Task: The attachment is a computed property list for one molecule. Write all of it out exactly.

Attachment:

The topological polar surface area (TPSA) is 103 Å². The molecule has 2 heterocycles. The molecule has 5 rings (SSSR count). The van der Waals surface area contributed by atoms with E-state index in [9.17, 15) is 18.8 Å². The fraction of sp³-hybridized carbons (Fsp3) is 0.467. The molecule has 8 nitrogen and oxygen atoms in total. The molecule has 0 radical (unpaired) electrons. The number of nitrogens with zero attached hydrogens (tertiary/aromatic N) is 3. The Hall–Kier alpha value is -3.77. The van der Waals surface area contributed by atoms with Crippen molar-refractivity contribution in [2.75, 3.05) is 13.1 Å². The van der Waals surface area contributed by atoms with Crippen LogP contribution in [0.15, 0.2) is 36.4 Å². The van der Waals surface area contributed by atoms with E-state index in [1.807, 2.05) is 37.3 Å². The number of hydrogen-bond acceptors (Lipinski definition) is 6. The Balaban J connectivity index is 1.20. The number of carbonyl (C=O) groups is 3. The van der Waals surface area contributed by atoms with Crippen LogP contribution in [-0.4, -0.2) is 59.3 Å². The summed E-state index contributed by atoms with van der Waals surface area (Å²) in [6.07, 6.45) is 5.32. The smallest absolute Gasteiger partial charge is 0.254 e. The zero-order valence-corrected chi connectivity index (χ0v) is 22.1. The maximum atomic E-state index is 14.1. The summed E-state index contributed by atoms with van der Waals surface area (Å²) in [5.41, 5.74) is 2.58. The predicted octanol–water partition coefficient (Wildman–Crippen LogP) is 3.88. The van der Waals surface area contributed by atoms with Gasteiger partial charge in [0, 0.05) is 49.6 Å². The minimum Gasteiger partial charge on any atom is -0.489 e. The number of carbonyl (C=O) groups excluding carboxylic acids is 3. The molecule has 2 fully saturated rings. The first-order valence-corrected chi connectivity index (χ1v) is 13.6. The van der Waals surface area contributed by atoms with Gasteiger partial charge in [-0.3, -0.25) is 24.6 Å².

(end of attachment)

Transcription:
The topological polar surface area (TPSA) is 103 Å². The molecule has 2 heterocycles. The molecule has 5 rings (SSSR count). The van der Waals surface area contributed by atoms with E-state index in [9.17, 15) is 18.8 Å². The fraction of sp³-hybridized carbons (Fsp3) is 0.467. The molecule has 8 nitrogen and oxygen atoms in total. The molecule has 0 radical (unpaired) electrons. The number of nitrogens with zero attached hydrogens (tertiary/aromatic N) is 3. The Hall–Kier alpha value is -3.77. The van der Waals surface area contributed by atoms with Crippen molar-refractivity contribution in [2.75, 3.05) is 13.1 Å². The van der Waals surface area contributed by atoms with Crippen LogP contribution in [0.15, 0.2) is 36.4 Å². The van der Waals surface area contributed by atoms with E-state index in [1.807, 2.05) is 37.3 Å². The number of hydrogen-bond acceptors (Lipinski definition) is 6. The Balaban J connectivity index is 1.20. The number of carbonyl (C=O) groups is 3. The van der Waals surface area contributed by atoms with Crippen LogP contribution in [-0.4, -0.2) is 59.3 Å². The summed E-state index contributed by atoms with van der Waals surface area (Å²) in [6.07, 6.45) is 5.32. The smallest absolute Gasteiger partial charge is 0.254 e. The zero-order valence-corrected chi connectivity index (χ0v) is 22.1. The maximum atomic E-state index is 14.1. The summed E-state index contributed by atoms with van der Waals surface area (Å²) in [5.41, 5.74) is 2.58. The predicted octanol–water partition coefficient (Wildman–Crippen LogP) is 3.88. The van der Waals surface area contributed by atoms with Gasteiger partial charge in [0, 0.05) is 49.6 Å². The minimum Gasteiger partial charge on any atom is -0.489 e. The number of carbonyl (C=O) groups excluding carboxylic acids is 3. The molecule has 2 fully saturated rings. The first-order valence-corrected chi connectivity index (χ1v) is 13.6. The van der Waals surface area contributed by atoms with Gasteiger partial charge in [-0.3, -0.25) is 24.6 Å².